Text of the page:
models and taking field trips with the goal of determining the best kind of new

Models and taking field trips with the goal of

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models, and taking field trips with the goal of determining the best kind of new bridge to build over the Ohio River. Students conduct research using a variety of sources, from the Internet to interviews with experts. They work on the project over an extended period of time — six weeks or more — because of the in-depth nature of the investigation. Like adults trying to solve a problem, they don't restrict themselves to one discipline but delve into math, literature, history, science — whatever is appropriate to the study. "One of the major advantages of project work is that it makes school more like real life," says Sylvia Chard, professor of elementary education at the University of Alberta and co-author of Engaging Children's Minds: The Project Approach , a popular guide for teachers and others on project learning. "In real life, we don't spend several hours at a time listening to authorities who know more than we do and who tell us exactly what to do and how to do it," she says. "We need to be able to ask questions of a person we're learning from. We need to be able to link what the person is telling us with what we already know. And we need to be able to bring what we already know and experiences we've had that are relevant to the topic to the front of our minds and say something about them." Chard doesn't like the term project- based because she says it implies a focus on projects to the exclusion of other legitimate learning methods. "Younger children will play and explore as well as engage in projects," says the The Project Approach Web site. "Older children's project work will complement the systematic instruction in the program." In-Depth Investigation Unit 3 - Page 154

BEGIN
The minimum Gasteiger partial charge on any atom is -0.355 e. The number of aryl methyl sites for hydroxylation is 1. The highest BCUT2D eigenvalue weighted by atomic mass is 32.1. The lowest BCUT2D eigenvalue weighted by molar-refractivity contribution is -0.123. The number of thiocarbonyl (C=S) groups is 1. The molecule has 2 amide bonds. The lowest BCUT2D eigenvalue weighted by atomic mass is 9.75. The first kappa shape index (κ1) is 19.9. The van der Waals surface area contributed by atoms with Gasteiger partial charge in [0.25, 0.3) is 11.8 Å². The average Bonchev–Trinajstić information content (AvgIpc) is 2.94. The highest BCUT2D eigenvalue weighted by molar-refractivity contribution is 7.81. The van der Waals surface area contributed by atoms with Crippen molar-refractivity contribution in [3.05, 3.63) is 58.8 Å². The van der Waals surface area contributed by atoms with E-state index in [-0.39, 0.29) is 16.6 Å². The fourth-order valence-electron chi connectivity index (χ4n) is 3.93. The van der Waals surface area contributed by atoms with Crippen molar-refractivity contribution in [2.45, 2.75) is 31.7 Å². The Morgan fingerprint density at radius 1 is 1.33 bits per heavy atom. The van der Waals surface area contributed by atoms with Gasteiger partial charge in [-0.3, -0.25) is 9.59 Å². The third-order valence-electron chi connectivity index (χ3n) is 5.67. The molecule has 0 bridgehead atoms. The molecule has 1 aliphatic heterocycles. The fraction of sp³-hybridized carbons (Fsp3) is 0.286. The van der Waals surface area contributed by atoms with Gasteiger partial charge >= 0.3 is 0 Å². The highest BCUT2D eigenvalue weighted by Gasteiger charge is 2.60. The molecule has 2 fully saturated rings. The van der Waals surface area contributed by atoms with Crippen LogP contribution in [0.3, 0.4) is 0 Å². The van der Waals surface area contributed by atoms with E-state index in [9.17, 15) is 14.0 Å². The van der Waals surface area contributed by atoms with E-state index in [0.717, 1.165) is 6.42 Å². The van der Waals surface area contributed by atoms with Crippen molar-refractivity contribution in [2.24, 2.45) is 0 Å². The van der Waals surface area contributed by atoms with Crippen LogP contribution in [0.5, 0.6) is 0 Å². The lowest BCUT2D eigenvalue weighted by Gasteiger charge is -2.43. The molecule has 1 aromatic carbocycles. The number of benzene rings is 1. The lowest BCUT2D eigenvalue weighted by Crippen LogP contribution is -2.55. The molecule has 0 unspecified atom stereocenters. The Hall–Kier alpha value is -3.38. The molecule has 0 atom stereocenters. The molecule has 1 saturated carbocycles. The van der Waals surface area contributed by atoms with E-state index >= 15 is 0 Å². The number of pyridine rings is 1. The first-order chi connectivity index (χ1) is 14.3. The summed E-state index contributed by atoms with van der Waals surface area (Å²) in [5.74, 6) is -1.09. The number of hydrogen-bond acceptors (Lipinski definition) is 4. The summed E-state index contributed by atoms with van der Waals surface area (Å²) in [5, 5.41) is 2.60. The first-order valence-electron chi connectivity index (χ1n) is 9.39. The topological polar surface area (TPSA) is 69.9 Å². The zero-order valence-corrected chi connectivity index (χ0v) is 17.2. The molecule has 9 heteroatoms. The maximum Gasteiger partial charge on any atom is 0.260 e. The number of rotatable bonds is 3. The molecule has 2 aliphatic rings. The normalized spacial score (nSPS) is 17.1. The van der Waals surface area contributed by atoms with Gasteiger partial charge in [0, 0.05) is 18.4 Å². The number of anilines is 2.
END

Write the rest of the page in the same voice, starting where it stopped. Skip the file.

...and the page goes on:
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She defines project learning as an "in-depth investigation of a real-world topic worthy of children's attention and effort." She advocates a three-phased approach: Phase 1 involves an initial discussion of a project topic, including children's firsthand experiences related to the topic. Phase 2 involves fieldwork, sessions with experts, and various aspects of gathering information, reading, writing, drawing, and computing. Phase 3 is the presentation of the project to an audience. The NAS' Alberts says one reason he believes project-based learning hasn't caught on more is that parents weren't taught that way. But many parents who witness the transformation of their children become ardent converts. "There's a visible hunger to learn," says Ingo Schiller, parent of two children at Newsome Park Elementary in Virginia. "When we sit down to dinner, the kids talk nonstop for 20 minutes, telling us what they did and what they saw. This is literally every day!" And conversations with teachers who use project-based learning in a meaningful way tend to use the same words: "excitement," "engagement," "enthusiasm." A Host of Benefits Enthusiasm alone isn't enough of a justification to advocate project-based learning, but the results of that enthusiasm argue in its favor, say educators and researchers who have studied or used project-based learning.
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  • Fall '10
  • JamesYoung
  • Educational Psychology, 21st century, Learning Guide, Learning Sciences International

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